I got myself on of those cheap Bluetooth OBDII dongles but it didn’t work in my car (2005 Dodge), it simply couldn’t detect the protocol which is SAE J1850 VPW used on most Chrysler/Dodge I believe before 2008. So I took it apart and as you can see in the picture it has two stacked circuit boards the one of top has a bluetooth chip (BEKEN BK3231Q) and a CAN protocol transceiver from NXP (TJA1040)
The flip side of the top board contains a CAN controller (MCP2515) from Microchip.
However, and what is surprising is the bottom board which contains only voltage regulators for 5v and 3.3v and most of the OBD-II pins are not even connected!
Let’s compare the connected pins to the pinout of the OBD-II connector in the image below
So the 12v VCC (pin 16 in red) is connected and the two ground pins (pin 4 & 5 in gray). How about the different OBD2 protocols? let’s see:
- CAN (ISO15765) used pin 6 & 14 (green color) and they are connected.
- ISO9141/14230 uses pin 7 & 15 (yellow color) and they are connected.
- J1850 PWM uses pin 2 & 10 (blue color) and they are NOT connected.
- J1850 VPW uses only pin 2 (blue color) and it is NOT connected.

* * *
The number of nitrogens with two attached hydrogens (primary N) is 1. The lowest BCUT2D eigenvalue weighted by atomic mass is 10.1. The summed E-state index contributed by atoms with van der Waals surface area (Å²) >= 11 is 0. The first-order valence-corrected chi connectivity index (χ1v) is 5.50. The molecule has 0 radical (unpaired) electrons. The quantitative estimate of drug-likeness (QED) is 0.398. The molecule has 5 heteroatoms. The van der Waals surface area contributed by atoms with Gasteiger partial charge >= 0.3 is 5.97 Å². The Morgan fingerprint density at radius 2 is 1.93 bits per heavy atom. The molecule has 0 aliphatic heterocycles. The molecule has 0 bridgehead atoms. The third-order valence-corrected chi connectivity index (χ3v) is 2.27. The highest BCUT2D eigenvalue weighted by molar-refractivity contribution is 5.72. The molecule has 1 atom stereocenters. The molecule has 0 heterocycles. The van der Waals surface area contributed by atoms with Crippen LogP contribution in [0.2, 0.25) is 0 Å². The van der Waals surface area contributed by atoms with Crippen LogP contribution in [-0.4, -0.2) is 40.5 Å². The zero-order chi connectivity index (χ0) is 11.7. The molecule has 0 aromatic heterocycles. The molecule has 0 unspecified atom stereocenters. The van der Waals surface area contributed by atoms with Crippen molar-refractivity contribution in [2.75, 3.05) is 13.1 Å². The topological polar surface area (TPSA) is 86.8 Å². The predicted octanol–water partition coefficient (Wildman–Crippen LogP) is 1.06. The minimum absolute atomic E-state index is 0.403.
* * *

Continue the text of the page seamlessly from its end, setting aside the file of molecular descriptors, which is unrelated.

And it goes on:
So it is clear that this will not support any of the J1850 protocols which are used by most old American car makers (Chrysler/Dodge/Jeep, Ford, GM), luckily I think all new cars (2008+) are using the CAN protocol which is the newest among the others.
Update: Another fake OBD2 reader
I bought another Bluetooth OBD-2 reader that is slightly larger than the one I got before hoping it would have the parts needed to support all protocols and since the seller also claim it does. (Spoiler: I got a full refund).
Guess what? It is exactly the same as the other one, it didn’t work on both of my cars so I opened it up and unsurprisingly it has the same guts (same chips) in slightly different arrangement.
I think having full support is a little too costly even for the Chinese manufacturer, also don’t be fooled by some sellers on Amazon who sell the same exact models for $15+, increasing the price won’t make it work. I also won’t recommend using these basic devices in your car since they don’t have Bluetooth authentication! and any nearby hacker can connect to them and have full access to your car CAN bus and do whatever your car manufacturer has allowed on that bus. You might have heard about the recent car hacks like disabling the breaks and such.
So if you are looking for something that works with all protocols and also safe to use I would go with trusted brands that have been tested by many users, e.g. “OBDLink LX Bluetooth” which looks like the perfect solution, good quality build, support for all ODB2 protocols, sleep mode and has a security button that need to be pressed to allow Bluetooth pairing I have not used it though since it is a little expensive.